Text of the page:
A personal view of Mt. Rainier, climate change

The Olympian report, “Losing Paradise,” provided all who love Mount Rainier with a remarkable insight into the dramatic changes occurring in this magnificent national park. Our access to the park is also changing – and not for the better. In our family, the report has sparked conversations about our connections to The Mountain, and how we might respond.

We first moved to the park in 1966. I was a young national park ranger. Marty had never been west of our home state of North Carolina. The challenges of living in the park drew us together. The Mountain was a factor in forging the bonds of our marriage.

In 1968 we had our first child, Julia. We took her home to Paradise in a snowstorm. That summer, I put my infant daughter in a backpack carrier, and we three hiked to the Paradise Ice Caves. We were dazzled by the sapphire blue of the caverns.

In 1970, while we were stationed at Carbon River, our son Jack arrived. Soon we moved east, leaving the place that had profoundly shaped our lives.

In 1981, we returned, thanks to a job with the state Department of Natural Resources in Olympia. Our children, born near Mount Rainier, would live near the park. Through the years, our family explored the park whenever time allowed. We visited the park in all seasons, day hiking, backpacking, and skiing.

The Mountain is the thread that runs through the course of our lives. We’ve never lost that sense of awe, looking from tidewater to see the summit shining nearly three vertical miles into the sky.

The Olympian’s report confronts us with the stark nature of recent change. What of that access to wonder and beauty that we have so long enjoyed? The Paradise ice caves are no more. In recent years, Marty and I hiked to their former location. We were stunned. It’s not simply the ice caves that are gone. The entire basin that once contained half a square mile of glacial ice is now barren rock.

The Carbon River road to Ipsut Creek is closed, destroyed by the river. The Westside road is sadly truncated, the grand day hikes on the west side no longer within reach. Sunshine Point Campground is a fading memory, swallowed by the Nisqually River in November 2006.

Losing Paradise – the articles and photographs crystallize what we knew but chose to ignore. Park access is diminishing and threatened. The next big storm could cut the road to Paradise or Sunrise.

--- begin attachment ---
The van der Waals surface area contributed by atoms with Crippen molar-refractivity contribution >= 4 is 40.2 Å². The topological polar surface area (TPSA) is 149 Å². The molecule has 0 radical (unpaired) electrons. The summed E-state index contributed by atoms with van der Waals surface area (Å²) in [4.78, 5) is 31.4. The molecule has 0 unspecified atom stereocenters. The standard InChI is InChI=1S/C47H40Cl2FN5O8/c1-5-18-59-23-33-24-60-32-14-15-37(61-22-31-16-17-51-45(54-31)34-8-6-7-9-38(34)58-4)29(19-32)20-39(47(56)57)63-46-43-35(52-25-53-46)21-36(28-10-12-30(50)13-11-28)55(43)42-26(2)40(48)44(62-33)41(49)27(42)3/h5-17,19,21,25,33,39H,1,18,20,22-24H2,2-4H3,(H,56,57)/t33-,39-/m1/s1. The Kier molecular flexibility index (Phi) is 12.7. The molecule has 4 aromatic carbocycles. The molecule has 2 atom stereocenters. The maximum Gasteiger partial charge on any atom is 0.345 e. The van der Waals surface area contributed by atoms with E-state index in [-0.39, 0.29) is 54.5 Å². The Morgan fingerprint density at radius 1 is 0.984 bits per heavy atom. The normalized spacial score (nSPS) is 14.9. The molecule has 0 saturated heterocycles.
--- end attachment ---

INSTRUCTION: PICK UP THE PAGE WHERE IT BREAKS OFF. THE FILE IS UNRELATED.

The question since reading the newspaper’s report has been: “What can we do?” Mourn the loss of access to the most precious place in our lives? Accept that the changes in the park are irreversible? We think not. We believe there are ways to work for positive change:

Volunteer: The 2006 storm was a disaster for the park, but also an opportunity. Public attention on the park elicited a wonderful response from many of us. But our attention span is short. Volunteer participation at Mount Rainier has declined. The park needs our help. There are a wide variety of opportunities for many different skills. Contact the park at nps.gov/mora to learn more. Step up.

Give money: Write a check to Washington’s National Park Fund. This non-profit raises private funds for Mount Rainier, Olympic, and North Cascades. The money supports projects that improve park science, assist park staff, support volunteers, and enrich the experiences of visitors. Reach the fund at wnpf.org.

Drive your support for parks: When you renew your tabs, purchase National Park license plates. Most of the extra cost of the handsome plates passes through to support the parks.

Finally: This is harder - engage our Congressional delegation about the need to address this existential threat to our treasured Mountain. Years of declining budgets have taken their toll. We must voice our support for adequate funding.

Climate change is an issue that has divided many along partisan lines. But “Losing Paradise” makes clear that the rate of change affecting The Mountain is unprecedented. We need to hold our elected officials accountable to honestly evaluate the best available science and work together to craft long-term policies to address the reality of changes already visible.

Our National Parks, it is said, are “Islands of Hope.” A fresh resolve to protect and care for this place we love can make our great Mountain a shining beacon of a better future for generations yet to come.